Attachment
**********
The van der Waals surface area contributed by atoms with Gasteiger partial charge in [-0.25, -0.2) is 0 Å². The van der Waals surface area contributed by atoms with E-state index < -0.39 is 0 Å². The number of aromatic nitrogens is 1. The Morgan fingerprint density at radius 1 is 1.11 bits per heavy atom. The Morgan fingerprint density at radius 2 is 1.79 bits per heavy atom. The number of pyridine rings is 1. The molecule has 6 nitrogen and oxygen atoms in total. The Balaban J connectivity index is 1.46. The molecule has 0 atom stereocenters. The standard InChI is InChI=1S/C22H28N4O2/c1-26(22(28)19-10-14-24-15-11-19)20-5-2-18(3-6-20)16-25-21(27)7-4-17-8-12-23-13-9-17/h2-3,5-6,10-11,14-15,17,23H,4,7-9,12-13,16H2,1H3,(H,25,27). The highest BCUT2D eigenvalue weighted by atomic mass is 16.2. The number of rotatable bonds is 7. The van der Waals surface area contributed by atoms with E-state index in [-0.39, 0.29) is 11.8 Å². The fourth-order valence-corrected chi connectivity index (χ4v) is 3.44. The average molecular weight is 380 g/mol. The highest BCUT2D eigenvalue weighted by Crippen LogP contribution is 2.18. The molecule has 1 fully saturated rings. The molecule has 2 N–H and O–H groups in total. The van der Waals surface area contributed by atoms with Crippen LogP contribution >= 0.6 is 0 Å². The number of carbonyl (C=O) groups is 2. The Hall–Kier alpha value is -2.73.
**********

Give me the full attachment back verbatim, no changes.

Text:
The van der Waals surface area contributed by atoms with Gasteiger partial charge in [-0.25, -0.2) is 0 Å². The van der Waals surface area contributed by atoms with E-state index < -0.39 is 0 Å². The number of aromatic nitrogens is 1. The Morgan fingerprint density at radius 1 is 1.11 bits per heavy atom. The Morgan fingerprint density at radius 2 is 1.79 bits per heavy atom. The number of pyridine rings is 1. The molecule has 6 nitrogen and oxygen atoms in total. The Balaban J connectivity index is 1.46. The molecule has 0 atom stereocenters. The standard InChI is InChI=1S/C22H28N4O2/c1-26(22(28)19-10-14-24-15-11-19)20-5-2-18(3-6-20)16-25-21(27)7-4-17-8-12-23-13-9-17/h2-3,5-6,10-11,14-15,17,23H,4,7-9,12-13,16H2,1H3,(H,25,27). The highest BCUT2D eigenvalue weighted by atomic mass is 16.2. The number of rotatable bonds is 7. The van der Waals surface area contributed by atoms with E-state index in [-0.39, 0.29) is 11.8 Å². The fourth-order valence-corrected chi connectivity index (χ4v) is 3.44. The average molecular weight is 380 g/mol. The highest BCUT2D eigenvalue weighted by Crippen LogP contribution is 2.18. The molecule has 1 fully saturated rings. The molecule has 2 N–H and O–H groups in total. The van der Waals surface area contributed by atoms with Crippen LogP contribution >= 0.6 is 0 Å². The number of carbonyl (C=O) groups is 2. The Hall–Kier alpha value is -2.73.